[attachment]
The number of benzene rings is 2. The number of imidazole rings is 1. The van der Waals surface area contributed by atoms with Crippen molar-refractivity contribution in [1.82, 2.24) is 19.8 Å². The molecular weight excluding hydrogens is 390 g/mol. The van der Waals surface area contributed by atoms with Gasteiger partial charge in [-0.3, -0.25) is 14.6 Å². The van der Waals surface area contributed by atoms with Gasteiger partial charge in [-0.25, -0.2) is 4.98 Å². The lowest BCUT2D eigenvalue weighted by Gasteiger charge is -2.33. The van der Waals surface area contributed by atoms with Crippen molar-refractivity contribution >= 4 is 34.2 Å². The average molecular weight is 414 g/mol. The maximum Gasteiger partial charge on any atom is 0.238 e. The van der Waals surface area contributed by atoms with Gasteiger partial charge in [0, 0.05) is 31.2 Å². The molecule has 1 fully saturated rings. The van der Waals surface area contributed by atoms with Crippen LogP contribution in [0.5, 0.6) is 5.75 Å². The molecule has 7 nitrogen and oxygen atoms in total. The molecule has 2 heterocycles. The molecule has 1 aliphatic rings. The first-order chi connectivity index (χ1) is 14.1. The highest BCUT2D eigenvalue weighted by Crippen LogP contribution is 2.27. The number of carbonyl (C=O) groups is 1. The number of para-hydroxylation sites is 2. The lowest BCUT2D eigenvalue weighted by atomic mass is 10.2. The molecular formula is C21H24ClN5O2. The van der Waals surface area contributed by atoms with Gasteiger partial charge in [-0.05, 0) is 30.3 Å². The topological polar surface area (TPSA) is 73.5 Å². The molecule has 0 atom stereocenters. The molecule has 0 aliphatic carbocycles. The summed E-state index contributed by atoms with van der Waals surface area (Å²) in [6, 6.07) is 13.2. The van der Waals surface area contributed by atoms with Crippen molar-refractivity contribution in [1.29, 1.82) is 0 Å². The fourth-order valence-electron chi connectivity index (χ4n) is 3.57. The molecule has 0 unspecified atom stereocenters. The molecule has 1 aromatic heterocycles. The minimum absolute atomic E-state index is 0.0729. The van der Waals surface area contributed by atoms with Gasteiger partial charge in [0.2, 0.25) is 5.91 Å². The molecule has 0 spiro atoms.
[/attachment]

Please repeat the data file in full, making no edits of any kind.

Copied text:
The number of benzene rings is 2. The number of imidazole rings is 1. The van der Waals surface area contributed by atoms with Crippen molar-refractivity contribution in [1.82, 2.24) is 19.8 Å². The molecular weight excluding hydrogens is 390 g/mol. The van der Waals surface area contributed by atoms with Gasteiger partial charge in [-0.3, -0.25) is 14.6 Å². The van der Waals surface area contributed by atoms with Gasteiger partial charge in [-0.25, -0.2) is 4.98 Å². The lowest BCUT2D eigenvalue weighted by Gasteiger charge is -2.33. The van der Waals surface area contributed by atoms with Crippen molar-refractivity contribution >= 4 is 34.2 Å². The average molecular weight is 414 g/mol. The maximum Gasteiger partial charge on any atom is 0.238 e. The van der Waals surface area contributed by atoms with Gasteiger partial charge in [0, 0.05) is 31.2 Å². The molecule has 1 fully saturated rings. The van der Waals surface area contributed by atoms with Crippen LogP contribution in [0.5, 0.6) is 5.75 Å². The molecule has 7 nitrogen and oxygen atoms in total. The molecule has 2 heterocycles. The molecule has 1 aliphatic rings. The first-order chi connectivity index (χ1) is 14.1. The highest BCUT2D eigenvalue weighted by Crippen LogP contribution is 2.27. The number of carbonyl (C=O) groups is 1. The number of para-hydroxylation sites is 2. The lowest BCUT2D eigenvalue weighted by atomic mass is 10.2. The molecular formula is C21H24ClN5O2. The van der Waals surface area contributed by atoms with Gasteiger partial charge in [-0.05, 0) is 30.3 Å². The topological polar surface area (TPSA) is 73.5 Å². The molecule has 0 atom stereocenters. The molecule has 0 aliphatic carbocycles. The summed E-state index contributed by atoms with van der Waals surface area (Å²) in [6, 6.07) is 13.2. The van der Waals surface area contributed by atoms with Crippen molar-refractivity contribution in [1.29, 1.82) is 0 Å². The fourth-order valence-electron chi connectivity index (χ4n) is 3.57. The molecule has 0 unspecified atom stereocenters. The molecule has 1 aromatic heterocycles. The minimum absolute atomic E-state index is 0.0729. The van der Waals surface area contributed by atoms with Gasteiger partial charge in [0.2, 0.25) is 5.91 Å². The molecule has 0 spiro atoms.